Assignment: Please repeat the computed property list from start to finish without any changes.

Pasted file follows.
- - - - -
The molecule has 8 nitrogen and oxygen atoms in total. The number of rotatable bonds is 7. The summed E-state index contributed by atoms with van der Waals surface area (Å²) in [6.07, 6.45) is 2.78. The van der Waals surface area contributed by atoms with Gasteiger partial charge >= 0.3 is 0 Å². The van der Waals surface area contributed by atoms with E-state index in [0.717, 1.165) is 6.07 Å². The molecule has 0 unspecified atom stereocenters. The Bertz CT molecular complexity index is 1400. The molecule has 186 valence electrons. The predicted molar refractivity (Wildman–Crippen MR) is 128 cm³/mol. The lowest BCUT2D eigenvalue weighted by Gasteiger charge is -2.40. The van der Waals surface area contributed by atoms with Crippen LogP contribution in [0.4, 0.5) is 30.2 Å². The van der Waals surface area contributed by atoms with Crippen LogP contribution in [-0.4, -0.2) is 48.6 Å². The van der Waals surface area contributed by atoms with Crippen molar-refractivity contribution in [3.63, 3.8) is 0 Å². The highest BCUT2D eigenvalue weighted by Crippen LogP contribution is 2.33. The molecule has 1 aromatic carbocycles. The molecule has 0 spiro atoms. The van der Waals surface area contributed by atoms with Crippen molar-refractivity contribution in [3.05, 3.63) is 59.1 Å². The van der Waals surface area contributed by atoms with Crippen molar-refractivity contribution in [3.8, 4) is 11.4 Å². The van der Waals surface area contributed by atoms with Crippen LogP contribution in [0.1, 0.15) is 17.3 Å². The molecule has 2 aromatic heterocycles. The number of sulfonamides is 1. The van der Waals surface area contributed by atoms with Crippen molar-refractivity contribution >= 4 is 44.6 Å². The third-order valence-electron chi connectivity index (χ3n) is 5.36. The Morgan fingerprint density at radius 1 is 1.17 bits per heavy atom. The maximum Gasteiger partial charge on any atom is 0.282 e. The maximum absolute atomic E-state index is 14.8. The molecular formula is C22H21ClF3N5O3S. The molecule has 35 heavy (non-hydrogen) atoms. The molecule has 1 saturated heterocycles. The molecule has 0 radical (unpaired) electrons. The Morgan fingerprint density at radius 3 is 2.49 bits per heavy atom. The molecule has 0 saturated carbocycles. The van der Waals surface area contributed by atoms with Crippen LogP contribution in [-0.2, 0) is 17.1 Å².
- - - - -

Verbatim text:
The molecule has 8 nitrogen and oxygen atoms in total. The number of rotatable bonds is 7. The summed E-state index contributed by atoms with van der Waals surface area (Å²) in [6.07, 6.45) is 2.78. The van der Waals surface area contributed by atoms with Gasteiger partial charge >= 0.3 is 0 Å². The van der Waals surface area contributed by atoms with E-state index in [0.717, 1.165) is 6.07 Å². The molecule has 0 unspecified atom stereocenters. The Bertz CT molecular complexity index is 1400. The molecule has 186 valence electrons. The predicted molar refractivity (Wildman–Crippen MR) is 128 cm³/mol. The lowest BCUT2D eigenvalue weighted by Gasteiger charge is -2.40. The van der Waals surface area contributed by atoms with Crippen LogP contribution in [0.4, 0.5) is 30.2 Å². The van der Waals surface area contributed by atoms with Crippen LogP contribution in [-0.4, -0.2) is 48.6 Å². The van der Waals surface area contributed by atoms with Crippen molar-refractivity contribution in [3.63, 3.8) is 0 Å². The highest BCUT2D eigenvalue weighted by Crippen LogP contribution is 2.33. The molecule has 1 aromatic carbocycles. The molecule has 0 spiro atoms. The van der Waals surface area contributed by atoms with Crippen molar-refractivity contribution in [3.05, 3.63) is 59.1 Å². The van der Waals surface area contributed by atoms with Crippen molar-refractivity contribution in [3.8, 4) is 11.4 Å². The van der Waals surface area contributed by atoms with Crippen LogP contribution in [0.1, 0.15) is 17.3 Å². The molecule has 2 aromatic heterocycles. The number of sulfonamides is 1. The van der Waals surface area contributed by atoms with Crippen molar-refractivity contribution >= 4 is 44.6 Å². The third-order valence-electron chi connectivity index (χ3n) is 5.36. The Morgan fingerprint density at radius 1 is 1.17 bits per heavy atom. The maximum Gasteiger partial charge on any atom is 0.282 e. The maximum absolute atomic E-state index is 14.8. The molecular formula is C22H21ClF3N5O3S. The molecule has 35 heavy (non-hydrogen) atoms. The molecule has 1 saturated heterocycles. The molecule has 0 radical (unpaired) electrons. The Morgan fingerprint density at radius 3 is 2.49 bits per heavy atom. The molecule has 0 saturated carbocycles. The van der Waals surface area contributed by atoms with Crippen LogP contribution in [-0.2, 0) is 17.1 Å².